Across the United States, county and municipal governments raise revenue through property taxes, based on a percentage of the value of land and all the structures built upon it. Economists, however, have long recognized a problem with that system: The higher the value of the structures, the higher the tax will be, which means that property owners are disincentivized from building on their land. This runs counter to the pursuit of tax efficiency — which essentially means raising revenue without changing behavior that is beneficial for economic growth.

“There’s a long literature in economics that says if you want an efficient tax, you need to tax inelastic factors of production,” says Darden Professor Daniel Murphy. That calls for taxing something that’s not going to change with economic activity — when it comes to property, taxing the land rather than the structures built upon it. “Although economists disagree on many things, the efficiency of a land tax is one of the few things for which there is a general consensus.”

He explores that idea in a new paper, “Implicit Land Taxes and Their Effect on the Real Economy,” co-written with Nathan Seegert of University of Utah.

Theory and Reality

While a land tax may seem superior in theory, there’s a problem: Property taxes are the way things have typically been done. “There’s a lot of hesitation to make any big change like that without broad-based evidence,” Murphy says.

Despite that fact, the city of Detroit made headlines this past fall by announcing it was considering a shift to taxing land differently from property structures — an effort to combat the blight caused by neglectful landlords and to spur economic improvement.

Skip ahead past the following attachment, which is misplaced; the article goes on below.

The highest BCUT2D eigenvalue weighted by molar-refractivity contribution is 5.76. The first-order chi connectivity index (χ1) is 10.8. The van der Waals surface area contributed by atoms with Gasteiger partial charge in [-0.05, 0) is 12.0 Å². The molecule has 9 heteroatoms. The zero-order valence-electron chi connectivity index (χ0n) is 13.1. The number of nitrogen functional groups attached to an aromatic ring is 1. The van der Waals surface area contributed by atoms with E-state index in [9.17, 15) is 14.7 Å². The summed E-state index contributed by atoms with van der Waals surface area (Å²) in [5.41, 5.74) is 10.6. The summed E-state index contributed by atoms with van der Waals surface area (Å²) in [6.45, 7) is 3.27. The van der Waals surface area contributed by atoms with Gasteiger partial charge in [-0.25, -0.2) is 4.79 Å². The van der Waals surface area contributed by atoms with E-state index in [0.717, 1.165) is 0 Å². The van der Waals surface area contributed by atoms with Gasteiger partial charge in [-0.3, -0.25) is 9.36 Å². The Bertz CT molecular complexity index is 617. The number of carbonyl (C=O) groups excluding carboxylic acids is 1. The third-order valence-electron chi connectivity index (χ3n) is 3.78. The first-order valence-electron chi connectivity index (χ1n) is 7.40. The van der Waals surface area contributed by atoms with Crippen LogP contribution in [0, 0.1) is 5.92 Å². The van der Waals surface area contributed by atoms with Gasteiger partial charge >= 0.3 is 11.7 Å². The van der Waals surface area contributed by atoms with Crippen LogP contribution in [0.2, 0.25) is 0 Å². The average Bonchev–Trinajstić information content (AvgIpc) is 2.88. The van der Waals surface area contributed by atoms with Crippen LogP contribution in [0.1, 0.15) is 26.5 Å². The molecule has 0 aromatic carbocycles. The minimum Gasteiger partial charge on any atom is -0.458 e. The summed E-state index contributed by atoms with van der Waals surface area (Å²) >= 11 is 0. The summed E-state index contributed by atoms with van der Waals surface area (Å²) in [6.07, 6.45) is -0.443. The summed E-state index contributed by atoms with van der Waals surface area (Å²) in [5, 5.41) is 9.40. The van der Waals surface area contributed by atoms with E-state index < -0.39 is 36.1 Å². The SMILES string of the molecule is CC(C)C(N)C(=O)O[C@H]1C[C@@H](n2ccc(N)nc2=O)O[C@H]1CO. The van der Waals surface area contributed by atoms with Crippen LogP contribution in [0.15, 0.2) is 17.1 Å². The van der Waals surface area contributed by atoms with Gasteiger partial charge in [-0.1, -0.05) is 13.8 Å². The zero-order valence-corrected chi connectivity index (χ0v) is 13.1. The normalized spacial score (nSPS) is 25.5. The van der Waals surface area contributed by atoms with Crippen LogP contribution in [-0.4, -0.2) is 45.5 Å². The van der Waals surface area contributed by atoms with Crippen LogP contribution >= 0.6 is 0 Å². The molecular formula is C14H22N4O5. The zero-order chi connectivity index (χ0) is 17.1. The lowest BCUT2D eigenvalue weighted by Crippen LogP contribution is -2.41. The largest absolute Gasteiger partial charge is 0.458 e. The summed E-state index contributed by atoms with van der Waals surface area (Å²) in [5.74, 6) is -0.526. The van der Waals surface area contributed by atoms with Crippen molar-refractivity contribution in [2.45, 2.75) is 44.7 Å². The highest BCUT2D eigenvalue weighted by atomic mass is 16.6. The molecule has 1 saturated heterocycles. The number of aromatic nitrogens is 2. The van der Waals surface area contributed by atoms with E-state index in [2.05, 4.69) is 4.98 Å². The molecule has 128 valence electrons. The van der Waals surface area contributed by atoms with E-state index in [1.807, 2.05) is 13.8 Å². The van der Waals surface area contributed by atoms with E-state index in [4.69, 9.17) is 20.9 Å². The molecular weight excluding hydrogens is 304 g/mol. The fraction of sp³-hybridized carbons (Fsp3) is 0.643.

Using a novel technique, Murphy and Seegert’s paper gives a shot in the arm to such efforts by providing empirical evidence that land taxes spur development in the real world. They do that by using a random distribution of land taxes sitting right under economists’ noses, something they call an implicit land tax.

The Implicit Land Tax

Here’s how it works: Every county has an assessor who values a property based on some combination of the land and the property built upon it — and depending on the county, some assessors might weigh one of those categories higher than the other. It’s a percentage of that value that owners pay in property tax.

That’s different, however, from the actual value of the property as set by the market. “The sales price will be some aggregate of people’s preferences,” Murphy explains. “We can get some sense of how much they value a section of land itself versus a big house with a lot of bedrooms.”

By comparing the difference in the assessed value and the market value — and then seeing how that corresponds to the actual amount of land on each property — it’s possible to determine how much each individual county taxes the land versus the structures on it.

“We might see in one county they really tax land relative to the market value, while in another they really tax structures,” says Murphy, “and it’s pretty random.” In the area around Atlanta, for example, the tax rate for land varies dramatically for counties right next to each other — creating the gold standard for a social science experiment: random variation.

When the researchers compared these implicit taxes with other demographic indicators, they found a clear pattern in property taxes. “When it’s more heavily weighted toward land, an area has higher economic growth,” Murphy says. That’s consistent with the theory that land taxes would spur more development than the traditional property taxes that include the structures on those land parcels in the taxation formula.